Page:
Expected Council Action
The Council is expected to renew the authorisation for member states to inspect vessels on the high seas off the coast of Libya that they have reasonable grounds to suspect are being used for migrant smuggling or human trafficking.
The Council is also likely to express its support to the action plan presented by the Secretary-General in late September and follow closely the UN efforts to jumpstart the political process in Libya.
Key Recent Developments
The central Mediterranean route from Libya to Italy continues to be the most active route into Europe for migrants and refugees. According to a 7 September report of the Secretary-General, the UN has recorded over 2,410 deaths and disappearances in the Mediterranean Sea and 123,994 arrivals in Europe by sea in 2017. Since its establishment, EUNAVFOR MED Operation Sophia has rescued some 40,000 persons in the Mediterranean. Many search and rescue operations are conducted by international NGOs despite pressure from the Libyan coast guard and efforts to constrain their work, including through an EU proposal to enact a code of conduct that has been condemned by human rights organisations.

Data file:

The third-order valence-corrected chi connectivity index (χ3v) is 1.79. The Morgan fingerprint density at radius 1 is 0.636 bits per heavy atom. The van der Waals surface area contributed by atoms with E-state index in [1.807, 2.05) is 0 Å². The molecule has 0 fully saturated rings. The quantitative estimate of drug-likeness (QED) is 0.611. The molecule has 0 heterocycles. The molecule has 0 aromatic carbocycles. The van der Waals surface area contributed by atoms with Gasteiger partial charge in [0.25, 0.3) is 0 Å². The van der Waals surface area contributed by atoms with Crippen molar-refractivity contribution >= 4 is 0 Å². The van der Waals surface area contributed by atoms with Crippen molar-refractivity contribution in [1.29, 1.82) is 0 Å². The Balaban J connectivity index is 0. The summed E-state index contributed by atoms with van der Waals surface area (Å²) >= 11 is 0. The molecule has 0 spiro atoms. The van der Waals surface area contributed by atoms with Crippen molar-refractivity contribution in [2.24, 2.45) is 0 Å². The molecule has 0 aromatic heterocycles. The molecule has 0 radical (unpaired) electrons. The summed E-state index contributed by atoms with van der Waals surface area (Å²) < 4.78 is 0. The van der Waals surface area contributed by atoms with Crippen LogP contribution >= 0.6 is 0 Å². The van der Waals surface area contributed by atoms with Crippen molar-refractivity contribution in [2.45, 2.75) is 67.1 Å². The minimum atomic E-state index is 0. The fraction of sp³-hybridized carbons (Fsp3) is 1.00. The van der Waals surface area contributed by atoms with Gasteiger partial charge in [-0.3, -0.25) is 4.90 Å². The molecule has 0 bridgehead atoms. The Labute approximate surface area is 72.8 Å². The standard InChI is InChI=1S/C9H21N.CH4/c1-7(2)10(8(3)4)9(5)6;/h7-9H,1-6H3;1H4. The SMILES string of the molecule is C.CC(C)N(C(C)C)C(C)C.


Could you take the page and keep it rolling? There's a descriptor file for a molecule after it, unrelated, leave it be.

The Libyan coast guard, which receives training from Operation Sophia, has been criticised by OHCHR, UNSMIL, and the Panel of Experts of the 1970 Libya Sanctions Committee for its responsibility for human rights violations and even the involvement of some of its members in smuggling activities. Aggressive interception attempts by the coast guard have resulted in the capsizing of several boats.
On 25 July, the EU Council extended the mandate of Operation Sophia until 31 December 2018 and decided to set up a monitoring mechanism for trainees that would, among other things, ensure the long-term efficiency of the training of the coast guard, as recommended by a 13 December 2016 report by OHCHR and the UN Support Mission in Libya (UNSMIL).
At a 20 September meeting on the margins of the high-level segment of the General Assembly, Secretary-General António Guterres outlined a comprehensive strategy and an action plan for the engagement of the UN system in Libya. The plan includes a proposal to agree in the following sequence upon: